McCann, with her husband Gerry: 'Wednesday, May 2, was our
last completely happy day. Our last, to date, as a family of
five. If only it were possible to rewind. Even for an
Kate McCann, whose apparently controlled response to her daughter
Madeleine’s abduction four years ago turned her into a hate figure,
has revealed her near-suicidal anguish and how deep depression
threatened to destroy her marriage.
three years old when she was snatched from the McCanns’ holiday
apartment in Praia da Luz, Portugal, as her parents dined with
friends on the final night of a spring break in May 2007.
Madeleine and her
brother and sister, twins Sean and Amelie, now aged six, had been
left alone in the apartment while Kate and Gerry McCann dined close
by, checking on the children every half-hour.
On one of these
checks Kate McCann discovered the bedroom window open, the shutter
raised from the outside and her daughter missing. She ran outside
screaming, “Madeleine’s gone! Someone’s taken her!” However, during
the following days McCann appeared curiously composed.
Her new book,
Madeleine, tells the story of her daughter’s disappearance. She says
she went into shock. “It’s quite frightening when I see myself in
those early days,” she says. “To me I look incredibly fragile and
confused and lost.”
Within hours of
Madeleine’s kidnapping, internet forums were abuzz with comments
from people who did not believe the couple’s story or regarded Kate
McCann as “a cold, emotionless woman” — criticism that intensified
as interest in the story turned to near-hysteria.
In private she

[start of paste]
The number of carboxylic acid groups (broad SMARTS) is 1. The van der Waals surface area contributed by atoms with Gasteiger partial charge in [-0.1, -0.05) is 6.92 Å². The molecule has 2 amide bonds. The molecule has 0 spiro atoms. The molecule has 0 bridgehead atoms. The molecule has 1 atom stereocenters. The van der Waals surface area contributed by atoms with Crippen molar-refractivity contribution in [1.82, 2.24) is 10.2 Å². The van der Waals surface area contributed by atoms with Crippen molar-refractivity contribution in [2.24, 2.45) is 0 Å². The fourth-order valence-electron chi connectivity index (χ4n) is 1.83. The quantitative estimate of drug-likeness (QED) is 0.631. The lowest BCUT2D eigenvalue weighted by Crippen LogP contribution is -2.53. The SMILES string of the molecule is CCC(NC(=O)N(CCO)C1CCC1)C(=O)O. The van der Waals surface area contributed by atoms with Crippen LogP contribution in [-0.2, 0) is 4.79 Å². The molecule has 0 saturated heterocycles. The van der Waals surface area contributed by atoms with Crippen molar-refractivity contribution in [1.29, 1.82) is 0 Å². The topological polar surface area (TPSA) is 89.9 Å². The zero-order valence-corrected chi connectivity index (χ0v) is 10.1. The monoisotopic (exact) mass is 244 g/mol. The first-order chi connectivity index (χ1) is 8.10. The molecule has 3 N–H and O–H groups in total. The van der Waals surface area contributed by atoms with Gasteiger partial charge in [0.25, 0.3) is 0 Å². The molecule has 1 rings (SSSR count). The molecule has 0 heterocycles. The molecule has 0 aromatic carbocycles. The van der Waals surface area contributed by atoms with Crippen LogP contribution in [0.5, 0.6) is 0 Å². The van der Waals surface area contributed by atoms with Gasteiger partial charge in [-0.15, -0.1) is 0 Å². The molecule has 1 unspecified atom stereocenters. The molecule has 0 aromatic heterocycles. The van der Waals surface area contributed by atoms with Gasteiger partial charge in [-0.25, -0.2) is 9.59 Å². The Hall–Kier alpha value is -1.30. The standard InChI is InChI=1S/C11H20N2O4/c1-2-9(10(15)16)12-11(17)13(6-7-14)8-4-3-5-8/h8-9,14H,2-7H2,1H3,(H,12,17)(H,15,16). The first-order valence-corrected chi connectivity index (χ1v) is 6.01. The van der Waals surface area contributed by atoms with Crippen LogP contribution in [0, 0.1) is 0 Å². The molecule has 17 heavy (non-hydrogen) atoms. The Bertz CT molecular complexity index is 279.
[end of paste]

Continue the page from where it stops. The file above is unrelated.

was breaking down in front of friends and relations who had flown to
Portugal to care for her.
She writes: “I
had an overwhelming urge to swim out across the ocean, as hard and
as fast as I could; to swim and swim and swim until I was so far out
and so exhausted I could just allow the water to pull me under and
relieve me of this torment.
“I wasn’t keeping
that desire to myself, either. I was shouting it out to anyone who
happened to be in the room. Both this urge and the expression of it
were, I suppose, an outlet for the crucifying anguish.
inflicting physical pain on myself seemed to be the only possible
way of escaping my internal pain. The other truly awful
manifestation of what I was feeling was a macabre slide show of
vivid pictures in my brain that taunted me relentlessly.
“I was crying out
that I could see Madeleine lying, cold and mottled, on a big grey
stone slab. Looking back, seeing me like this must have been
terrible for my friends and relatives, particularly my parents, but
I couldn’t help myself.”
She continued to
have “flashes of Madeleine in my head being hurt, abused and
screaming for us”. After the couple returned to Britain without
their daughter, she fell into a depression.
obsessed with Madeleine, her mind full of dark imaginings, to the
exasperation of her husband whose ability to “switch off” seemed
almost callous to her.
functioning much sooner than I was. I sometimes found it almost
offensive as if somehow he wasn’t grieving enough,” she writes. “He
would suggest doing something nice — and I would cry.”
Her every waking
moment was suffused with a sense of Madeleine’s suffering and fear.
“It was a long time before I was able to allow myself to take real
pleasure in anything. I couldn’t watch television, read a book,
listen to music... How could I possibly take pleasure in anything
without my daughter?”
She has written
the book to raise money for the Find Madeleine campaign. The McCanns
would like the British government to urge the Portuguese to review